I’m Still Learning

We share stories not to cause separation, but to create connections. We say, “Hey, this is my world. Does it gel with yours? Do you understand me? How can I understand you?”   

Laraine Herring

Did you know that there’s an app that shows you which of your friends are racist? Yeah, it’s called Facebook.  I’m joking—sort of. Getting right to it I will admit that I’m still learning NOT to have fights on Facebook.

Blame, what is it good for?

Recently someone posted a map of China illustrating all the terrible things China gives the world. I got on my high horse—which I shouldn’t have, and tried to make this person understand that as much as China may be providing the world with some of these things, we western people are equally responsible for purchasing them. We are as much to blame—looking for cheap and easy solutions to our lives. To pick an entire people and say that they are no good and ruining the planet does no good for anyone. It creates an us versus them mentality.

Really, guys?

Shortly after someone else posted about migrants who chopped down centuries old olive trees in Greece. I called bullshit on that article. I sent it to https://www.snopes.com/ but they are super busy with all sorts of Covid-19 stuff so in my impatience I got on my high horse—again. To my friend’s credit she received my challenge openly. I suggested that it was unlikely that the article is true for a few reasons. First, I had trouble picturing a mob of axe wielding migrants running through an olive grove like a battalion of Viking warriors chopping away old olive trees. I mean where would they find all the axes in the first place? And then—what? They picked up the cuttings and carried them away as shown in the tidy field of stumps? Or less likely, the disgruntled Greek citizens picked up the entire wood of an olive grove in two days and moved everything away. Once more I felt the us versus them gap grow with the danger of propaganda, or at least not enough information.

Hi-yo, Silver! Away!

Another ‘friend’ posted an article about Muslims and how they marry children, have honor killings and are generally not good people.  Oh, shit…I hear the galloping of my high horse coming. Yes. I got on it. I know too many lovely Muslim families who want the same things we do: to have a happy and healthy family, to worship, to be safe.  I defended the goodness of the people I know and love. I also added that one of the images of a child bride was from a social experiment and not an actual documented event. The post was quite hateful.

The piece that is dangerous is the lack of empathy for others.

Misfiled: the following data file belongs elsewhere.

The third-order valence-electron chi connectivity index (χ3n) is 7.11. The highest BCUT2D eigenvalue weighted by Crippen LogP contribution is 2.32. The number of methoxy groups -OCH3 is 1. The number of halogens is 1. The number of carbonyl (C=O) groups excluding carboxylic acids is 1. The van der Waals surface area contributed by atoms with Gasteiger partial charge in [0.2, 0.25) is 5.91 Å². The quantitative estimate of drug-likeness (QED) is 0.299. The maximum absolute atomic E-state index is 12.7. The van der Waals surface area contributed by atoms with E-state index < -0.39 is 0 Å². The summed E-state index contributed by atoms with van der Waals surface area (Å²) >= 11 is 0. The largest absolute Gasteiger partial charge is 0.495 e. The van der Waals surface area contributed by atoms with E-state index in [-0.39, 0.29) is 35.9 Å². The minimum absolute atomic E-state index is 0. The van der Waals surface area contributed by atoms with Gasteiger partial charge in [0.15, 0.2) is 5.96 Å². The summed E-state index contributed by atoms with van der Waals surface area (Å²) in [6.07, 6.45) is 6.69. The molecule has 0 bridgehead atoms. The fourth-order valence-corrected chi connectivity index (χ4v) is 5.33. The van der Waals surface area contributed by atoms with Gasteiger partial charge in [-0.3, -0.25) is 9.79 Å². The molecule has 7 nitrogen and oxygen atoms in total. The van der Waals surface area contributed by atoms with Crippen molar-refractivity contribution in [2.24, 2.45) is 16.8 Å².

We are one.

If we look at groups of people with a critical eye, drawing attention to all that is different rather than using a loving heart to focus on all that is the same we lose empathy.  Our similarities are binding. Remembering that we are folks, trying to live, trying to do our best, loving our families, paying our bills, buying groceries, eating together, worshiping—these are the day to day yearnings of all of us. All our deepest desires are happiness, love, safety.  If we stay tuned in tightly to empathy this small blue planet can become a better place.

Empathy and the arts.

Sculptor John M. Soderberg says:  “One of the most crucial human qualities, I believe is empathy. Given empathy, brutality becomes impossible. Empathy is at the heart of our humanity, and in fact is the heart of our humanity, for it reduces the barriers of race, religion and creed to items of mild interest, while unlocking our true inherent human dignity. The act of encapsulating empathy in some medium, be it dance or music, painting or sculpture, simple stories or more complex forms, is my definition of art. The feeling and then the sharing of an emotion or idea—which is the essence of art—is what makes us human.”

Laraine Herring, author of Writing Begins with the Breath says “empathy requires a level of imagination. We have to imagine what it might be like to be in the other person’s shoes.  The task of a writer is to help the reader experience the life of another person or people.”  She goes on to say that “as a writer if I lack empathy my work is going to be cold, detached and preachy.”

I think, to cultivate empathy for others we really have to have empathy and compassion for ourselves.

If we can’t find a way to empathize with them (our characters), we’ll judge them, and it’s very clear to a reader when an author judges her characters. Judging creates distance. Empathy creates connection.

Let’s read that again: Judging creates distance. Empathy creates connection.

Empathy helps us move from an “us and them” mind-set to a “we” mind-set.

I am still learning to keep my mouth shut. It’s a mad skill I am far from, however I am working on it. But, I am also learning that I can be swift with what I like to call the internet karate chop: the delete-block! This is a useful tool for stepping away from potential conflict—until I learn to shut it.

Bernard Meltzer says “before you speak ask yourself if what you are going to say is true, is kind, is necessary, is helpful. If the answer is no maybe what you are about to say should be left unsaid”. Thanks Mr. Meltzer.

And what does Ellen DeGeneres say at the end of every episode? She says “be kind to one another.”

Well, she’s right!

This post was full of quotes. No apologies. I think that we are also here to learn from one another.

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